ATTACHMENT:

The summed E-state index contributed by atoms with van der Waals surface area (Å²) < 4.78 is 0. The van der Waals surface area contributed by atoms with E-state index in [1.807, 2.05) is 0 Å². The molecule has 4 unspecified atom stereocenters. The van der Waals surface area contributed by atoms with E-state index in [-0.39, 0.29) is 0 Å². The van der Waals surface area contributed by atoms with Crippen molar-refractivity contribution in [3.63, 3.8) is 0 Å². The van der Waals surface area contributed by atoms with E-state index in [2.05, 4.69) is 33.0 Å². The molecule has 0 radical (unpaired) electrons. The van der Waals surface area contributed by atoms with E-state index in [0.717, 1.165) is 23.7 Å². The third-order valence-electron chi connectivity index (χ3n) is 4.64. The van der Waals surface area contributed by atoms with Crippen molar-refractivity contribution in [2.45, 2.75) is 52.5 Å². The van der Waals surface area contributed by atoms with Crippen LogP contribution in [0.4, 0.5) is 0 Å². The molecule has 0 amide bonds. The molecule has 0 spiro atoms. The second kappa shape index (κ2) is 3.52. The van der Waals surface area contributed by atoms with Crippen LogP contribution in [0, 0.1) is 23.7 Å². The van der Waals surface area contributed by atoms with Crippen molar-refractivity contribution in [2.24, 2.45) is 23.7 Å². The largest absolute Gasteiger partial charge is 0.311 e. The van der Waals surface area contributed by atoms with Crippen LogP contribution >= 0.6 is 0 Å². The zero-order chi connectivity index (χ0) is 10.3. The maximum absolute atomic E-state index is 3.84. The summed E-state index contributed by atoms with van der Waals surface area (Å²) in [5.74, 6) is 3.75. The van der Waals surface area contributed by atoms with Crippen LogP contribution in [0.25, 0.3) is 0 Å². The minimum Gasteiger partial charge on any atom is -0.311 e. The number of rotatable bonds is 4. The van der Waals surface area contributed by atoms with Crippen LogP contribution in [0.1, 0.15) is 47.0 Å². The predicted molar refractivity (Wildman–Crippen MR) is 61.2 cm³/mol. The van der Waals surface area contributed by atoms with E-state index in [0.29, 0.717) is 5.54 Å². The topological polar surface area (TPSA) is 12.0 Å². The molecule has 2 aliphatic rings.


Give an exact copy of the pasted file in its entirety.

The summed E-state index contributed by atoms with van der Waals surface area (Å²) < 4.78 is 0. The van der Waals surface area contributed by atoms with E-state index in [1.807, 2.05) is 0 Å². The molecule has 4 unspecified atom stereocenters. The van der Waals surface area contributed by atoms with E-state index in [-0.39, 0.29) is 0 Å². The van der Waals surface area contributed by atoms with Crippen molar-refractivity contribution in [3.63, 3.8) is 0 Å². The van der Waals surface area contributed by atoms with E-state index in [2.05, 4.69) is 33.0 Å². The molecule has 0 radical (unpaired) electrons. The van der Waals surface area contributed by atoms with E-state index in [0.717, 1.165) is 23.7 Å². The third-order valence-electron chi connectivity index (χ3n) is 4.64. The van der Waals surface area contributed by atoms with Crippen molar-refractivity contribution in [2.45, 2.75) is 52.5 Å². The van der Waals surface area contributed by atoms with Crippen LogP contribution in [0.4, 0.5) is 0 Å². The molecule has 0 amide bonds. The molecule has 0 spiro atoms. The second kappa shape index (κ2) is 3.52. The van der Waals surface area contributed by atoms with Crippen LogP contribution in [0, 0.1) is 23.7 Å². The van der Waals surface area contributed by atoms with Crippen molar-refractivity contribution in [2.24, 2.45) is 23.7 Å². The largest absolute Gasteiger partial charge is 0.311 e. The van der Waals surface area contributed by atoms with Crippen LogP contribution >= 0.6 is 0 Å². The zero-order chi connectivity index (χ0) is 10.3. The maximum absolute atomic E-state index is 3.84. The summed E-state index contributed by atoms with van der Waals surface area (Å²) in [5.74, 6) is 3.75. The van der Waals surface area contributed by atoms with Crippen LogP contribution in [0.25, 0.3) is 0 Å². The minimum Gasteiger partial charge on any atom is -0.311 e. The number of rotatable bonds is 4. The van der Waals surface area contributed by atoms with Crippen LogP contribution in [0.1, 0.15) is 47.0 Å². The predicted molar refractivity (Wildman–Crippen MR) is 61.2 cm³/mol. The van der Waals surface area contributed by atoms with E-state index in [0.29, 0.717) is 5.54 Å². The topological polar surface area (TPSA) is 12.0 Å². The molecule has 2 aliphatic rings.